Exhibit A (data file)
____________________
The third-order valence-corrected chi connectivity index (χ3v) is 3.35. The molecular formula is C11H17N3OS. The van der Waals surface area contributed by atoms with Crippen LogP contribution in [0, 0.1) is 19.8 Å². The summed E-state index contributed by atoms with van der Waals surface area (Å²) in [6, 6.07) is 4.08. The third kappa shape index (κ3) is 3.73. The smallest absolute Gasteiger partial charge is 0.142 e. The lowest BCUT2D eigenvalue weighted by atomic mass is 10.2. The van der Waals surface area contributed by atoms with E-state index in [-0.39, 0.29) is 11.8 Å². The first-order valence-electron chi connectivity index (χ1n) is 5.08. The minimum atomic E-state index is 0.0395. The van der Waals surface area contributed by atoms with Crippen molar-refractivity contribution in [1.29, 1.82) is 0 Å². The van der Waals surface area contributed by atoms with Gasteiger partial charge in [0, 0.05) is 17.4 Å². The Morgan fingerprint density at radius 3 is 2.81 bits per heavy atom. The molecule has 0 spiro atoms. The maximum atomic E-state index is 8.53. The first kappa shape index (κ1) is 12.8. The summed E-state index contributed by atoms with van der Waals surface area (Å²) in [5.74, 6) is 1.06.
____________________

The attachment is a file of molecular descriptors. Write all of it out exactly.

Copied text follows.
The third-order valence-corrected chi connectivity index (χ3v) is 3.35. The molecular formula is C11H17N3OS. The van der Waals surface area contributed by atoms with Crippen LogP contribution in [0, 0.1) is 19.8 Å². The summed E-state index contributed by atoms with van der Waals surface area (Å²) in [6, 6.07) is 4.08. The third kappa shape index (κ3) is 3.73. The smallest absolute Gasteiger partial charge is 0.142 e. The lowest BCUT2D eigenvalue weighted by atomic mass is 10.2. The van der Waals surface area contributed by atoms with E-state index in [-0.39, 0.29) is 11.8 Å². The first-order valence-electron chi connectivity index (χ1n) is 5.08. The minimum atomic E-state index is 0.0395. The van der Waals surface area contributed by atoms with Crippen molar-refractivity contribution in [1.29, 1.82) is 0 Å². The van der Waals surface area contributed by atoms with Gasteiger partial charge in [0, 0.05) is 17.4 Å². The Morgan fingerprint density at radius 3 is 2.81 bits per heavy atom. The molecule has 0 spiro atoms. The maximum atomic E-state index is 8.53. The first kappa shape index (κ1) is 12.8. The summed E-state index contributed by atoms with van der Waals surface area (Å²) in [5.74, 6) is 1.06.